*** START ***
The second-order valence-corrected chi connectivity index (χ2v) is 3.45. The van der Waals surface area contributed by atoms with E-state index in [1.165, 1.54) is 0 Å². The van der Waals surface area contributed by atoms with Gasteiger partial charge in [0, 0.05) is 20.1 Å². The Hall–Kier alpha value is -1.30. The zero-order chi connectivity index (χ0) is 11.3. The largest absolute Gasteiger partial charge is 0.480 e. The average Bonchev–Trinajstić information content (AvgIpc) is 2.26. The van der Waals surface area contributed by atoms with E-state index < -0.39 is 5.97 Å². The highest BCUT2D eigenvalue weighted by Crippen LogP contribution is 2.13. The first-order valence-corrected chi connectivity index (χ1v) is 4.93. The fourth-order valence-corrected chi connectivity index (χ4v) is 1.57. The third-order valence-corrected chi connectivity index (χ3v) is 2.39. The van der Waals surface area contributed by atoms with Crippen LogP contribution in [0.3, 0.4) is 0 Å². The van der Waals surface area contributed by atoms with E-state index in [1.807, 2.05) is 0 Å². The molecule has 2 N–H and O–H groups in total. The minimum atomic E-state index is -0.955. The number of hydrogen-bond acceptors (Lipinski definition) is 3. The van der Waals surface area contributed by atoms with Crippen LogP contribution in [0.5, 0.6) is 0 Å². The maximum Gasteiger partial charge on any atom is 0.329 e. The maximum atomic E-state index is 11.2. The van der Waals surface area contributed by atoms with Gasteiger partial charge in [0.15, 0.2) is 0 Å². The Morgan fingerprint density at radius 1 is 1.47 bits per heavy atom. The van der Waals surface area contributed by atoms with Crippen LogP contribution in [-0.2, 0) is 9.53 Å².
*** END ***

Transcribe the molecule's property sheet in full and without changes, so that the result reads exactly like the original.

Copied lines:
The second-order valence-corrected chi connectivity index (χ2v) is 3.45. The van der Waals surface area contributed by atoms with E-state index in [1.165, 1.54) is 0 Å². The van der Waals surface area contributed by atoms with Gasteiger partial charge in [0, 0.05) is 20.1 Å². The Hall–Kier alpha value is -1.30. The zero-order chi connectivity index (χ0) is 11.3. The largest absolute Gasteiger partial charge is 0.480 e. The average Bonchev–Trinajstić information content (AvgIpc) is 2.26. The van der Waals surface area contributed by atoms with E-state index < -0.39 is 5.97 Å². The highest BCUT2D eigenvalue weighted by Crippen LogP contribution is 2.13. The first-order valence-corrected chi connectivity index (χ1v) is 4.93. The fourth-order valence-corrected chi connectivity index (χ4v) is 1.57. The third-order valence-corrected chi connectivity index (χ3v) is 2.39. The van der Waals surface area contributed by atoms with Crippen LogP contribution in [0.3, 0.4) is 0 Å². The van der Waals surface area contributed by atoms with E-state index in [1.807, 2.05) is 0 Å². The molecule has 2 N–H and O–H groups in total. The minimum atomic E-state index is -0.955. The number of hydrogen-bond acceptors (Lipinski definition) is 3. The van der Waals surface area contributed by atoms with Crippen LogP contribution in [0.5, 0.6) is 0 Å². The maximum Gasteiger partial charge on any atom is 0.329 e. The maximum atomic E-state index is 11.2. The van der Waals surface area contributed by atoms with Gasteiger partial charge in [0.15, 0.2) is 0 Å². The Morgan fingerprint density at radius 1 is 1.47 bits per heavy atom. The van der Waals surface area contributed by atoms with Crippen LogP contribution in [-0.2, 0) is 9.53 Å².